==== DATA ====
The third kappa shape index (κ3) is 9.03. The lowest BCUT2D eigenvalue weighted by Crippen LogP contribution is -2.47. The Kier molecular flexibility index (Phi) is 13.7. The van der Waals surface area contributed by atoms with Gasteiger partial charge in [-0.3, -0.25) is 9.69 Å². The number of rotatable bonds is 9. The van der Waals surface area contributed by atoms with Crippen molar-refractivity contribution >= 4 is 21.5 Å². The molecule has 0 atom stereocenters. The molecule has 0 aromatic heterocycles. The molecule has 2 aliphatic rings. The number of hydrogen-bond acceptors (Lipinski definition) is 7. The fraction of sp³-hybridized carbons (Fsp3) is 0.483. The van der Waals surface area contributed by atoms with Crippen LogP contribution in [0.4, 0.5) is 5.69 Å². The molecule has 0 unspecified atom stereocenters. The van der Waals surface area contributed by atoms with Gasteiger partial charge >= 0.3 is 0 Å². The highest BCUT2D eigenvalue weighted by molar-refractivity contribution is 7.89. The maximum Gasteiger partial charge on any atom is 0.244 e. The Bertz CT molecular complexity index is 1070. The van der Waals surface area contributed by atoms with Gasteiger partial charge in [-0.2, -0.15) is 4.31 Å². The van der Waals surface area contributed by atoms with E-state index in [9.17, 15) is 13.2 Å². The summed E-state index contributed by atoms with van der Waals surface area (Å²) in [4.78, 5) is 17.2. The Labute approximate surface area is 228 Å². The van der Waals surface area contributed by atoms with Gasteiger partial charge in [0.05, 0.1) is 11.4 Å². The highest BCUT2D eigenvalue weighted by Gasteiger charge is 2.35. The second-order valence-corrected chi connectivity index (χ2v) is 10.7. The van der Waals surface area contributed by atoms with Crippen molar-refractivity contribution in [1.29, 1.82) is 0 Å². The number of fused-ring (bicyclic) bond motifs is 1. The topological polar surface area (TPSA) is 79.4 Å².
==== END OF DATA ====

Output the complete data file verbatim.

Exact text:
The third kappa shape index (κ3) is 9.03. The lowest BCUT2D eigenvalue weighted by Crippen LogP contribution is -2.47. The Kier molecular flexibility index (Phi) is 13.7. The van der Waals surface area contributed by atoms with Gasteiger partial charge in [-0.3, -0.25) is 9.69 Å². The number of rotatable bonds is 9. The van der Waals surface area contributed by atoms with Crippen molar-refractivity contribution >= 4 is 21.5 Å². The molecule has 0 atom stereocenters. The molecule has 0 aromatic heterocycles. The molecule has 2 aliphatic rings. The number of hydrogen-bond acceptors (Lipinski definition) is 7. The fraction of sp³-hybridized carbons (Fsp3) is 0.483. The van der Waals surface area contributed by atoms with Crippen LogP contribution in [0.4, 0.5) is 5.69 Å². The molecule has 0 unspecified atom stereocenters. The van der Waals surface area contributed by atoms with Gasteiger partial charge >= 0.3 is 0 Å². The highest BCUT2D eigenvalue weighted by molar-refractivity contribution is 7.89. The maximum Gasteiger partial charge on any atom is 0.244 e. The Bertz CT molecular complexity index is 1070. The van der Waals surface area contributed by atoms with Gasteiger partial charge in [-0.2, -0.15) is 4.31 Å². The van der Waals surface area contributed by atoms with E-state index in [9.17, 15) is 13.2 Å². The summed E-state index contributed by atoms with van der Waals surface area (Å²) in [4.78, 5) is 17.2. The Labute approximate surface area is 228 Å². The van der Waals surface area contributed by atoms with Gasteiger partial charge in [0.05, 0.1) is 11.4 Å². The highest BCUT2D eigenvalue weighted by Gasteiger charge is 2.35. The second-order valence-corrected chi connectivity index (χ2v) is 10.7. The van der Waals surface area contributed by atoms with Crippen molar-refractivity contribution in [1.29, 1.82) is 0 Å². The number of fused-ring (bicyclic) bond motifs is 1. The topological polar surface area (TPSA) is 79.4 Å².